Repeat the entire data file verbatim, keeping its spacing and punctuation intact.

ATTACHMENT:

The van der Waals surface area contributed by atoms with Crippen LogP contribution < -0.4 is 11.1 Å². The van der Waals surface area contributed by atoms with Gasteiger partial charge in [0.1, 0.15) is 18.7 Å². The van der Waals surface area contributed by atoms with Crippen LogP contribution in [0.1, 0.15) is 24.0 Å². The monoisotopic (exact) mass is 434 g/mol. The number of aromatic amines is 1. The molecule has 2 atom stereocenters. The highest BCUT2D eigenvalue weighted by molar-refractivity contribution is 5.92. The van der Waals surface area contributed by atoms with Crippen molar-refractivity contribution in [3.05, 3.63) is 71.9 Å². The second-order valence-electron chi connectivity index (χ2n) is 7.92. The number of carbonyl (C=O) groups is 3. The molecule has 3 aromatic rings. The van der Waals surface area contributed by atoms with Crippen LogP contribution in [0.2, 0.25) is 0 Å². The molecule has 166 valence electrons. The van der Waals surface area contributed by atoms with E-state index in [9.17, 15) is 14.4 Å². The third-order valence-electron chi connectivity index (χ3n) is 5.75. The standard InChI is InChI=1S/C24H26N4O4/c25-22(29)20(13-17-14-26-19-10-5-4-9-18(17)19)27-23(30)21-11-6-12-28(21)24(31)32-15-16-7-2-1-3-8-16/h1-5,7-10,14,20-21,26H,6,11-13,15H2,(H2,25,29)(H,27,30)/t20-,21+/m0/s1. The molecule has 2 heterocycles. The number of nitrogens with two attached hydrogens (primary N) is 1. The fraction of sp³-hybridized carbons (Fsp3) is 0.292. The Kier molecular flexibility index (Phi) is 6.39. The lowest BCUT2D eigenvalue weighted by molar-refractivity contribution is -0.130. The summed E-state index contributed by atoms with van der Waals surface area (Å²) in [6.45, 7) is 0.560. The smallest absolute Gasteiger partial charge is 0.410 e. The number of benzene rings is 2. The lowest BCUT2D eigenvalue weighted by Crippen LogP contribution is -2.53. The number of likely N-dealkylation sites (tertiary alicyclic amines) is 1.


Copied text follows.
The van der Waals surface area contributed by atoms with Crippen LogP contribution < -0.4 is 11.1 Å². The van der Waals surface area contributed by atoms with Gasteiger partial charge in [0.1, 0.15) is 18.7 Å². The van der Waals surface area contributed by atoms with Crippen LogP contribution in [0.1, 0.15) is 24.0 Å². The monoisotopic (exact) mass is 434 g/mol. The number of aromatic amines is 1. The molecule has 2 atom stereocenters. The highest BCUT2D eigenvalue weighted by molar-refractivity contribution is 5.92. The van der Waals surface area contributed by atoms with Crippen molar-refractivity contribution in [3.05, 3.63) is 71.9 Å². The second-order valence-electron chi connectivity index (χ2n) is 7.92. The number of carbonyl (C=O) groups is 3. The molecule has 3 aromatic rings. The van der Waals surface area contributed by atoms with Crippen LogP contribution in [0.2, 0.25) is 0 Å². The molecule has 166 valence electrons. The van der Waals surface area contributed by atoms with E-state index in [9.17, 15) is 14.4 Å². The third-order valence-electron chi connectivity index (χ3n) is 5.75. The standard InChI is InChI=1S/C24H26N4O4/c25-22(29)20(13-17-14-26-19-10-5-4-9-18(17)19)27-23(30)21-11-6-12-28(21)24(31)32-15-16-7-2-1-3-8-16/h1-5,7-10,14,20-21,26H,6,11-13,15H2,(H2,25,29)(H,27,30)/t20-,21+/m0/s1. The molecule has 2 heterocycles. The number of nitrogens with two attached hydrogens (primary N) is 1. The fraction of sp³-hybridized carbons (Fsp3) is 0.292. The Kier molecular flexibility index (Phi) is 6.39. The lowest BCUT2D eigenvalue weighted by molar-refractivity contribution is -0.130. The summed E-state index contributed by atoms with van der Waals surface area (Å²) in [6.45, 7) is 0.560. The smallest absolute Gasteiger partial charge is 0.410 e. The number of benzene rings is 2. The lowest BCUT2D eigenvalue weighted by Crippen LogP contribution is -2.53. The number of likely N-dealkylation sites (tertiary alicyclic amines) is 1.